[FIXED]Journal of the Plague Year - missing text?

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hugh
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Post by hugh » October 10th, 2009, 1:34 pm

Hi,

I discovered a huge and a small chunk of missing text in the audio of Defoe's Journal of the Plague Year. There could be more missing text that probably slipped by me. I checked with the Gutenburg text that you used and there is a block of 33,740 words missing between files 9 and 10. There are also 3 paragraphs of audio missing on the end of audio file 10.

In Gutenburg the first paragraph of the missing huge chunk is:
It was observable, then, that this calamity of the people made them very
humble; for now for about nine weeks together there died near a thousand
a day, one day with another, even by the account of the weekly bills,
which yet, I have reason to be assured, never gave a full account, by
many thousands; the confusion being such, and the carts working in the
dark when they carried the dead, that in some places no account at all
was kept, but they worked on, the clerks and sextons not attending for
weeks together, and not knowing what number they carried. This account
is verified by the following
bills of mortality:--

The last paragraph of the missing huge chunk is:
This leads me again to mention the time when the plague first began;
that is to say, when it became certain that it would spread over the
whole town, when, as I have said, the better sort of people first took
the alarm and began to hurry themselves out of town. It was true, as I
observed in its place, that the throng was so great, and the coaches,
horses, waggons, and carts were so many, driving and dragging the people
away, that it looked as if all the city was running away; and had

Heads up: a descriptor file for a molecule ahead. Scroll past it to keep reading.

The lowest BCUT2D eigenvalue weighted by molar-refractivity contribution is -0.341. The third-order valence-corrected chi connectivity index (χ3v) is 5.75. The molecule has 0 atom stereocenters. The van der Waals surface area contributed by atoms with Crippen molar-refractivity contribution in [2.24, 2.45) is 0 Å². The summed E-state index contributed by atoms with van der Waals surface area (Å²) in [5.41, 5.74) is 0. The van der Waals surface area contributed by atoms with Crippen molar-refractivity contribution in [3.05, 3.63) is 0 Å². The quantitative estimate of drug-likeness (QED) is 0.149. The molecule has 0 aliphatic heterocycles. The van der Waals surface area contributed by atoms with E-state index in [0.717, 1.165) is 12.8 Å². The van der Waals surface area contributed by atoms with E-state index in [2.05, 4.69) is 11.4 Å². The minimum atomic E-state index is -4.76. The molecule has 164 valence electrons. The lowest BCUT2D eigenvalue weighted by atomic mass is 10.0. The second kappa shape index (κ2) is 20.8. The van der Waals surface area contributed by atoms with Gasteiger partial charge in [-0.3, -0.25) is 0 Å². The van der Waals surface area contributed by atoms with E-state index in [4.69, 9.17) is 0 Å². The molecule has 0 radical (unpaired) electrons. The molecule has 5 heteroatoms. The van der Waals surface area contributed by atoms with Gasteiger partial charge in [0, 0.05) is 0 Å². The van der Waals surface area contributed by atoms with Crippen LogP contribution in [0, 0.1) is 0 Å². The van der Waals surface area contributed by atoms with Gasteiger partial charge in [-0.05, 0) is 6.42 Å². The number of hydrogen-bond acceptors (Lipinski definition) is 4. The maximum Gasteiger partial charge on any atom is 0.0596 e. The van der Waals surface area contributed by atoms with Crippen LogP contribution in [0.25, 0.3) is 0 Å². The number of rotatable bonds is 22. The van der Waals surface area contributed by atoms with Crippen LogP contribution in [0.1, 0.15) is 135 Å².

any regulations been published that had been terrifying at that time,
especially such as would pretend to
dispose of the people otherwise than
they would dispose of themselves, it would have put both the city and
suburbs into the utmost confusion.
The entire missing small chunk of three paragraphs at the end of file 10:
I would be far from lessening the awe of the judgements of God and the
reverence to His providence which ought always to be on our minds on
such occasions as these. Doubtless the visitation itself is a stroke
from Heaven upon a city, or country, or nation where it falls; a
messenger of His vengeance, and a loud call to that nation or country
or city to humiliation and repentance, according to that of the prophet
Jeremiah (xviii. 7, 8): 'At what instant I shall speak concerning a
nation, and concerning a kingdom, to pluck up, and to pull down, and
to destroy it; if that nation against whom I have pronounced turn from
their evil, I will repent of the evil that I thought to do unto them.'
Now to prompt due impressions of the awe of God on the minds of men on
such occasions, and not to lessen them, it is that I have left those
minutes upon record.

I say, therefore, I reflect upon no man for putting the reason of those
things upon the immediate hand of God, and the appointment and direction
of His providence; nay, on the contrary, there were many wonderful
deliverances of persons from infection, and deliverances of persons
when infected, which intimate singular and remarkable providence in
the particular instances to which they refer; and I esteem my own
deliverance to be one next to miraculous, and do record it with
thankfulness.

But when I am speaking of the plague as a distemper arising from natural
causes, we must consider it as it was really propagated by natural
means; nor is it at all the less a judgement for its being under the
conduct of human causes and effects; for, as the Divine Power has formed